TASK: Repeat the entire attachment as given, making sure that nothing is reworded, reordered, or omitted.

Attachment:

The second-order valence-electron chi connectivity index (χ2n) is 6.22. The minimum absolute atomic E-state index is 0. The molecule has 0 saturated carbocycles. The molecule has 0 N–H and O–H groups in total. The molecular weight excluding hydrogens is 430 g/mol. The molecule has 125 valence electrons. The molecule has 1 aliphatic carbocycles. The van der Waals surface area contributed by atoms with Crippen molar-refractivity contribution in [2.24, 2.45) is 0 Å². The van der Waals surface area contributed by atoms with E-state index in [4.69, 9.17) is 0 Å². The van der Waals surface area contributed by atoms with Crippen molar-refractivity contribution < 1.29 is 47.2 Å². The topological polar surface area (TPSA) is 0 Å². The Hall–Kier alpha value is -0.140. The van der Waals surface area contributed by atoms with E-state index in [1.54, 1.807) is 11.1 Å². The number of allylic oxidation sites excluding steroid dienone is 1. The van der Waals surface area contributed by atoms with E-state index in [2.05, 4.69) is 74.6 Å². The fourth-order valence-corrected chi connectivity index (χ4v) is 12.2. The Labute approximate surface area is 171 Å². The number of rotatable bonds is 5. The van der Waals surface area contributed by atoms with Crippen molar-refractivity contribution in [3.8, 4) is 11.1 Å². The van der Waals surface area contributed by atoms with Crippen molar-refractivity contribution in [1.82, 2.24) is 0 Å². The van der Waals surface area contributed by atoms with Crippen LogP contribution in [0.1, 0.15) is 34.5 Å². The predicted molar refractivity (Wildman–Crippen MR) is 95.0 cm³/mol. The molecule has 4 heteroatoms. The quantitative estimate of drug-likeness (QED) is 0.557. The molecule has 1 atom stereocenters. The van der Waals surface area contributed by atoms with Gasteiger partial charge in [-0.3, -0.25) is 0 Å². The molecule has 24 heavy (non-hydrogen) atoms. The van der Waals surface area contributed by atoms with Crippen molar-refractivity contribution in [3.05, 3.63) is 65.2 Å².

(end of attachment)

The second-order valence-electron chi connectivity index (χ2n) is 6.22. The minimum absolute atomic E-state index is 0. The molecule has 0 saturated carbocycles. The molecule has 0 N–H and O–H groups in total. The molecular weight excluding hydrogens is 430 g/mol. The molecule has 125 valence electrons. The molecule has 1 aliphatic carbocycles. The van der Waals surface area contributed by atoms with Crippen molar-refractivity contribution in [2.24, 2.45) is 0 Å². The van der Waals surface area contributed by atoms with E-state index in [4.69, 9.17) is 0 Å². The van der Waals surface area contributed by atoms with Crippen molar-refractivity contribution < 1.29 is 47.2 Å². The topological polar surface area (TPSA) is 0 Å². The Hall–Kier alpha value is -0.140. The van der Waals surface area contributed by atoms with E-state index in [1.54, 1.807) is 11.1 Å². The number of allylic oxidation sites excluding steroid dienone is 1. The van der Waals surface area contributed by atoms with E-state index in [2.05, 4.69) is 74.6 Å². The fourth-order valence-corrected chi connectivity index (χ4v) is 12.2. The Labute approximate surface area is 171 Å². The number of rotatable bonds is 5. The van der Waals surface area contributed by atoms with Crippen molar-refractivity contribution in [3.8, 4) is 11.1 Å². The van der Waals surface area contributed by atoms with Crippen molar-refractivity contribution in [1.82, 2.24) is 0 Å². The van der Waals surface area contributed by atoms with Crippen LogP contribution in [0.1, 0.15) is 34.5 Å². The predicted molar refractivity (Wildman–Crippen MR) is 95.0 cm³/mol. The molecule has 4 heteroatoms. The quantitative estimate of drug-likeness (QED) is 0.557. The molecule has 1 atom stereocenters. The van der Waals surface area contributed by atoms with Gasteiger partial charge in [-0.3, -0.25) is 0 Å². The molecule has 24 heavy (non-hydrogen) atoms. The van der Waals surface area contributed by atoms with Crippen molar-refractivity contribution in [3.05, 3.63) is 65.2 Å².